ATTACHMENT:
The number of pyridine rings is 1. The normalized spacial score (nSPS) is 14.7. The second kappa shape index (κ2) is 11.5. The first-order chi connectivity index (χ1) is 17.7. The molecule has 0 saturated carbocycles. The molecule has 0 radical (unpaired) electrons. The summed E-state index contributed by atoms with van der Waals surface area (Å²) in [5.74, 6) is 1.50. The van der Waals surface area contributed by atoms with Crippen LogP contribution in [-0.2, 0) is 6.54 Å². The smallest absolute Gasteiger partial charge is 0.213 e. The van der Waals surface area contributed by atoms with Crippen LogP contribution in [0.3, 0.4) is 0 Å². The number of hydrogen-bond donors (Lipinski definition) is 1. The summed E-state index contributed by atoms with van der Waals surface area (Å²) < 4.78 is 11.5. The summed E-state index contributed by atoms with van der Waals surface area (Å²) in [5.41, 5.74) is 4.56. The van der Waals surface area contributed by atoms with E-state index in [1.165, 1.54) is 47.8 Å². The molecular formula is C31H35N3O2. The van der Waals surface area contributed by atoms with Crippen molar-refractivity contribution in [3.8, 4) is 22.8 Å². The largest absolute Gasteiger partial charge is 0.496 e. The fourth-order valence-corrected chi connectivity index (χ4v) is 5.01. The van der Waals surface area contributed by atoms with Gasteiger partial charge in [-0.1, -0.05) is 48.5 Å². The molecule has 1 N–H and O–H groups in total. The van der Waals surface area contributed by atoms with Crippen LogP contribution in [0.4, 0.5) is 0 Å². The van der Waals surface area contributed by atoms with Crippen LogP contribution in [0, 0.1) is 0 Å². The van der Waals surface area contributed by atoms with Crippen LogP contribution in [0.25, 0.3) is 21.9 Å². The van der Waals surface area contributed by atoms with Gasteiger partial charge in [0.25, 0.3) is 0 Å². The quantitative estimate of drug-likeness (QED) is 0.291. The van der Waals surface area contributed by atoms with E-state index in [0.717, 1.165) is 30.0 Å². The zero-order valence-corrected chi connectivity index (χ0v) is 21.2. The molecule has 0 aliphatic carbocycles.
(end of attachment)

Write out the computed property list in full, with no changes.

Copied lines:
The number of pyridine rings is 1. The normalized spacial score (nSPS) is 14.7. The second kappa shape index (κ2) is 11.5. The first-order chi connectivity index (χ1) is 17.7. The molecule has 0 saturated carbocycles. The molecule has 0 radical (unpaired) electrons. The summed E-state index contributed by atoms with van der Waals surface area (Å²) in [5.74, 6) is 1.50. The van der Waals surface area contributed by atoms with Crippen LogP contribution in [-0.2, 0) is 6.54 Å². The smallest absolute Gasteiger partial charge is 0.213 e. The van der Waals surface area contributed by atoms with Crippen LogP contribution in [0.3, 0.4) is 0 Å². The number of hydrogen-bond donors (Lipinski definition) is 1. The summed E-state index contributed by atoms with van der Waals surface area (Å²) < 4.78 is 11.5. The summed E-state index contributed by atoms with van der Waals surface area (Å²) in [5.41, 5.74) is 4.56. The van der Waals surface area contributed by atoms with E-state index in [1.165, 1.54) is 47.8 Å². The molecular formula is C31H35N3O2. The van der Waals surface area contributed by atoms with Crippen molar-refractivity contribution in [3.8, 4) is 22.8 Å². The largest absolute Gasteiger partial charge is 0.496 e. The fourth-order valence-corrected chi connectivity index (χ4v) is 5.01. The van der Waals surface area contributed by atoms with Gasteiger partial charge in [-0.1, -0.05) is 48.5 Å². The molecule has 1 N–H and O–H groups in total. The van der Waals surface area contributed by atoms with Crippen LogP contribution in [0.4, 0.5) is 0 Å². The van der Waals surface area contributed by atoms with Crippen LogP contribution in [0, 0.1) is 0 Å². The van der Waals surface area contributed by atoms with Crippen LogP contribution in [0.25, 0.3) is 21.9 Å². The van der Waals surface area contributed by atoms with Gasteiger partial charge in [0.25, 0.3) is 0 Å². The quantitative estimate of drug-likeness (QED) is 0.291. The van der Waals surface area contributed by atoms with E-state index in [0.717, 1.165) is 30.0 Å². The zero-order valence-corrected chi connectivity index (χ0v) is 21.2. The molecule has 0 aliphatic carbocycles.